Chinese handicrafts Silk Figurine (Xishi)
Chinese Girl in Pink Mirror (Xishi)
Xishi,also known as Yiguang,was born in the spring & Autumn and warring state period in Zhujizhuluo Village of Zhejiang which belonged to sate Yue."Sinking the fish" is the story depicting Xishi,Xishi was extremely beautiful, when she washed fibers on riverbank, the clear water reflected her prertty figure,making her even more charming. The fishes in the river forgot to swim and sink down to the botton at the sight of her shadow in the river. From then on, the allusion of "sinking the fish" was spread among people.
As the notional calamity came,Xishi dedicated herself the motherland shouldered the task to save her nation. Guojian,the king of sate Yue presented Fucai,the king of state Wu. Later she became the most favorite concubine of king Fucai by deluding him with her beauty. King Fucai then indulged himself into endless enjoyment and entertainment very day. without even a single ery on national affairs. Finally was beaten by King Guojian.
Xishi ranked first among the four beauties, being assumed as the embodiment of beauty.
The dragon and the phoenix are the principal motifs for decorative designs on the buildings, clothing and articles of daily use in the imperial palace. The throne hall is supported by columns entwined by gilded dragons, the central ramps on marble steps were paved with huge slabs carved in relief with the dragon and phoenix, and the screen walls display dragons in brilliant colours (see the Nine-Dragon Screen in Beihai Park). The names in the Chinese language for nearly all the things connected with the emperor or the empress were preceded by the epithet "dragon" or "phoenix"; thus, "dragon seat" for the throne, "dragon robe" for the emperor’s ceremonial dress, "dragon bed" for him to sleep on, and "phoenix carriage", "phoenix canopies" and so on for the imperial processions. The national flag of China under the Qing Dynasty was emblazoned with a big dragon. The earliest postage stamps put out by China were called "dragon-heads" because they showed a dragon in their designs. Even today the dragon is sometimes adopted as the symbol of Chinese exhibitions held abroad or the cover designs of books on China printed by foreign publishers. "The Giant Dragon of the East" is becoming a sobriquet for the country.
Belief in the dragon, and drawings of the imaginary animal, can be traced back to primitive society when certain prehistoric tribes in China adopted the dragon among other totems as their symbol and guardian god. Some of the recently unearthed bronze vessels of the Yin Dynasty, which existed more than 3,000 years ago, are decorated with sketches of dragons of a crude form. Earliest legends in China described the dragon as a miraculous animal with fish scales and long beards. As time went on, it became more and more embellished in the minds of the people, acquiring the antlers of the deer, the mane of the horse and the claws of the eagle -- in short, appropriating the distinctive features of other creatures until it became what we see today everywhere in the palace.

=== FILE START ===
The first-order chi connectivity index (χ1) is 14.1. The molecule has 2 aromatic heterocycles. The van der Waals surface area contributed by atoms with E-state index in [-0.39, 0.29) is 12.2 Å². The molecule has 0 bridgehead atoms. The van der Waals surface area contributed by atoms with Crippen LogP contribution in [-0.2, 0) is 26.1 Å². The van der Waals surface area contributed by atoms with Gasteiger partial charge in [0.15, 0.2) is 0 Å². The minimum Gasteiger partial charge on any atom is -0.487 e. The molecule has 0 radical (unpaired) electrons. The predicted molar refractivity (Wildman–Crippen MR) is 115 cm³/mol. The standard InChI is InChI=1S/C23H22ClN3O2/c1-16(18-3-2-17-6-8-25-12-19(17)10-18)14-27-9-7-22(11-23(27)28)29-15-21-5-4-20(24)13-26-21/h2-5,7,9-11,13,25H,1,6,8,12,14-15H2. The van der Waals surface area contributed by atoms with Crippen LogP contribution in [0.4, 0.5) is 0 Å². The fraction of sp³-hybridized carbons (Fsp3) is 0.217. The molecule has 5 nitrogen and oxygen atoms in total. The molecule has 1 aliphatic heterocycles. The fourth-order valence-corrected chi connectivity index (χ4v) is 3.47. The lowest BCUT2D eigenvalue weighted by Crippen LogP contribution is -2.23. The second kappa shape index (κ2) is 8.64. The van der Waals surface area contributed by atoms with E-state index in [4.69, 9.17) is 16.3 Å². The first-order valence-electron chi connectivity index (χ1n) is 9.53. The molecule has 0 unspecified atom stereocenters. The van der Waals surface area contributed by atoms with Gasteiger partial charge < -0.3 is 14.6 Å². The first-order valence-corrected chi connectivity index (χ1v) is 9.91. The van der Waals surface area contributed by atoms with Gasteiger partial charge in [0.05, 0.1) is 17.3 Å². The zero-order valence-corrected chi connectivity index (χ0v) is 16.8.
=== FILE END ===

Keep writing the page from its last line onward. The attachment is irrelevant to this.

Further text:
The Chinese phoenix, likewise, exists only in legends and fairy tales. Sovereign of all birds, it has the head of the golden pheasant, the beak of the parrot, the body of the mandarin duck, the wings of the roc, the feathers of the peacock and the legs of the crane; gloriously beautiful, it reigns over the feathered world. An early design of the phoenix can be seen on the silk painting discovered in a tomb of the Warring States Period (475-221 B.C.) near Changsha in Hunan Province.
The dragon and the phoenix often served in classical art and literature as metaphors for people of high virtue and rare talent or, in certain combinations, for matrimonial harmony or happy marriage. As an important part of folk arts, dragon lanterns, dragon boats, dragon and phoenix dances are still highly popular on festivals among the people of all localities.
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春节 ——Chinese Lunar New Year
The Spring Festival is the most important and exciting festival in China .It marks the beginning of the Chinese Lunar New Year.. People usually eat Jiaozi on that special day.
元宵节 Lantern Festival
The Lantern Festival (also called Yuanxiao Festival) is on the 15th day of the first Chinese lunar month. Yuan literally means first, while Xiao refers to night. Yuanxiao is the first time when we see the full moon in the new year. It is traditionally a time for family reunion. The displaying of lanterns is a big event on that day, and another important part of the Festival is eating small dumpling balls made of glutinous rice flour. We call these balls Yuanxiao(also called Tangtuan).
花灯 lanterns 元宵 Yuanxiao
The Duanwu Festival falls on the fifth day of the fifth month of the Chinese lunar calendar. For thousands of years, Duanwu has been marked by eating Zongzi and racing dragon boats. Zongzi is a kind of pyramid-shaped dumpling made of glutinous rice and wrapped in bamboo or reed leaves . Duanwu is also known as the Dragon Boat Festival, because dragon boat races are the most popular activity during the festival, especially in Southern China .
赛龙舟 Dragon boat race 粽子 Zongzi
中秋节 Mid-Autumn Festival
One of the most important Chinese festivals is the Mid-Autumn Festival.It falls on the 15th day of the eighth lunar month. Because the full moon is round and symbolizes reunion, the Mid-Autumn Festival is also known as the festival of reunion. People in different parts of China have different ways to celebrate the Mid-Autumn Festival. But one traditional custom, eating the mooncakes--cakes shaped like the moon, has definitely remained and is shared by all the Chinese.
中秋圆月 Mid-Autumn moon 月饼 mooncake